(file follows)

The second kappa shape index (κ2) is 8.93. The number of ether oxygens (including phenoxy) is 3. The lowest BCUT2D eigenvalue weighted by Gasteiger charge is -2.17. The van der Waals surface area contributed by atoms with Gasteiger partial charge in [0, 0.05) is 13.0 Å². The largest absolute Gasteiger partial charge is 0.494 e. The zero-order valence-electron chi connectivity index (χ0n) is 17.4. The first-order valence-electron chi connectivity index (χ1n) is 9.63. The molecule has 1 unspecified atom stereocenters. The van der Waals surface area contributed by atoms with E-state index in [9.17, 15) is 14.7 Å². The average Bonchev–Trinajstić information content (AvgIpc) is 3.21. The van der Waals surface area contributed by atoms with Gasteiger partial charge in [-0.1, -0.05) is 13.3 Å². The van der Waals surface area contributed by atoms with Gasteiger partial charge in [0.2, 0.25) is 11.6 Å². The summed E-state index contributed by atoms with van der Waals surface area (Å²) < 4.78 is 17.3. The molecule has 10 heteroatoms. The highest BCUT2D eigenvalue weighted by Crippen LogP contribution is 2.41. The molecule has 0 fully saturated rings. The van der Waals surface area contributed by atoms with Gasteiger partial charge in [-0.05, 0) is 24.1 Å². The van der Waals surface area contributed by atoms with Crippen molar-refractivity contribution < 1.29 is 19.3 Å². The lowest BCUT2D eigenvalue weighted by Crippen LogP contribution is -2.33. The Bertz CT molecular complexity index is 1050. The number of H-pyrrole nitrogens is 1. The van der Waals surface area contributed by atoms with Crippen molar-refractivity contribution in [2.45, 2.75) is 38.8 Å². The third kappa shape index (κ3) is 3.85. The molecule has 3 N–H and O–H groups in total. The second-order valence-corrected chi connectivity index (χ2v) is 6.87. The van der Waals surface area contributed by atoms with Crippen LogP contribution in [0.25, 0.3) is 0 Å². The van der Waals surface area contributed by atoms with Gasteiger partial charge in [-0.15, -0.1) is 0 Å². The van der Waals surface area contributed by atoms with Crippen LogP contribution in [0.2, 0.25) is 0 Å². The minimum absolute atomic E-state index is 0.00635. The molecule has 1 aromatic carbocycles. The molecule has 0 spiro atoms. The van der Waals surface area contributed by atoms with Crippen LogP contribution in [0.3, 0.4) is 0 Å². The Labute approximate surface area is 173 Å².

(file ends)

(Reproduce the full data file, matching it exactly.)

The second kappa shape index (κ2) is 8.93. The number of ether oxygens (including phenoxy) is 3. The lowest BCUT2D eigenvalue weighted by Gasteiger charge is -2.17. The van der Waals surface area contributed by atoms with Gasteiger partial charge in [0, 0.05) is 13.0 Å². The largest absolute Gasteiger partial charge is 0.494 e. The zero-order valence-electron chi connectivity index (χ0n) is 17.4. The first-order valence-electron chi connectivity index (χ1n) is 9.63. The molecule has 1 unspecified atom stereocenters. The van der Waals surface area contributed by atoms with E-state index in [9.17, 15) is 14.7 Å². The average Bonchev–Trinajstić information content (AvgIpc) is 3.21. The van der Waals surface area contributed by atoms with Gasteiger partial charge in [-0.1, -0.05) is 13.3 Å². The van der Waals surface area contributed by atoms with Gasteiger partial charge in [0.2, 0.25) is 11.6 Å². The summed E-state index contributed by atoms with van der Waals surface area (Å²) < 4.78 is 17.3. The molecule has 10 heteroatoms. The highest BCUT2D eigenvalue weighted by Crippen LogP contribution is 2.41. The molecule has 0 fully saturated rings. The van der Waals surface area contributed by atoms with Gasteiger partial charge in [-0.05, 0) is 24.1 Å². The van der Waals surface area contributed by atoms with Crippen molar-refractivity contribution < 1.29 is 19.3 Å². The lowest BCUT2D eigenvalue weighted by Crippen LogP contribution is -2.33. The Bertz CT molecular complexity index is 1050. The number of H-pyrrole nitrogens is 1. The van der Waals surface area contributed by atoms with Crippen molar-refractivity contribution in [2.45, 2.75) is 38.8 Å². The third kappa shape index (κ3) is 3.85. The molecule has 3 N–H and O–H groups in total. The second-order valence-corrected chi connectivity index (χ2v) is 6.87. The van der Waals surface area contributed by atoms with Crippen LogP contribution in [0.25, 0.3) is 0 Å². The van der Waals surface area contributed by atoms with Gasteiger partial charge in [-0.15, -0.1) is 0 Å². The van der Waals surface area contributed by atoms with Crippen LogP contribution in [0.2, 0.25) is 0 Å². The minimum absolute atomic E-state index is 0.00635. The molecule has 1 aromatic carbocycles. The molecule has 0 spiro atoms. The van der Waals surface area contributed by atoms with Crippen LogP contribution in [0.3, 0.4) is 0 Å². The Labute approximate surface area is 173 Å².